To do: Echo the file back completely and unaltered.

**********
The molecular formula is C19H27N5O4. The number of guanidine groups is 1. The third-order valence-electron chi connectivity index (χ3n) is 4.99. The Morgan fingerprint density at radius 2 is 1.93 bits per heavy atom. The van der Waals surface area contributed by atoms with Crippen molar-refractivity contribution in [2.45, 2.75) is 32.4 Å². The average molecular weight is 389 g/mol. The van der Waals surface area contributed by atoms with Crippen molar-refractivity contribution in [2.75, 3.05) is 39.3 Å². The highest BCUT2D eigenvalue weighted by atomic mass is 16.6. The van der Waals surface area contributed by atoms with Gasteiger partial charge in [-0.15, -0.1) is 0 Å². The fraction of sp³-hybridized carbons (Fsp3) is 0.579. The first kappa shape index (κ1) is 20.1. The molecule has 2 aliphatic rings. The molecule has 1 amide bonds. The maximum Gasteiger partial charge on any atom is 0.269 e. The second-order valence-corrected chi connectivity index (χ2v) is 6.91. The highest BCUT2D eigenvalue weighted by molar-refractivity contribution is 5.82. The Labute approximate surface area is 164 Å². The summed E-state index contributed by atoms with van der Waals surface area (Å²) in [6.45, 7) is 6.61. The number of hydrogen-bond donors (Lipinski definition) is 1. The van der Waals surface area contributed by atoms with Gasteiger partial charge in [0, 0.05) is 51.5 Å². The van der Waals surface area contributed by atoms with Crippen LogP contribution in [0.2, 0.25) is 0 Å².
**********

The molecular formula is C19H27N5O4. The number of guanidine groups is 1. The third-order valence-electron chi connectivity index (χ3n) is 4.99. The Morgan fingerprint density at radius 2 is 1.93 bits per heavy atom. The van der Waals surface area contributed by atoms with Crippen molar-refractivity contribution in [2.45, 2.75) is 32.4 Å². The average molecular weight is 389 g/mol. The van der Waals surface area contributed by atoms with Crippen molar-refractivity contribution in [2.75, 3.05) is 39.3 Å². The highest BCUT2D eigenvalue weighted by atomic mass is 16.6. The van der Waals surface area contributed by atoms with Gasteiger partial charge in [-0.15, -0.1) is 0 Å². The fraction of sp³-hybridized carbons (Fsp3) is 0.579. The first kappa shape index (κ1) is 20.1. The molecule has 2 aliphatic rings. The molecule has 1 amide bonds. The maximum Gasteiger partial charge on any atom is 0.269 e. The second-order valence-corrected chi connectivity index (χ2v) is 6.91. The highest BCUT2D eigenvalue weighted by molar-refractivity contribution is 5.82. The Labute approximate surface area is 164 Å². The summed E-state index contributed by atoms with van der Waals surface area (Å²) in [6.45, 7) is 6.61. The number of hydrogen-bond donors (Lipinski definition) is 1. The van der Waals surface area contributed by atoms with Gasteiger partial charge in [0, 0.05) is 51.5 Å². The van der Waals surface area contributed by atoms with Crippen LogP contribution in [0.2, 0.25) is 0 Å².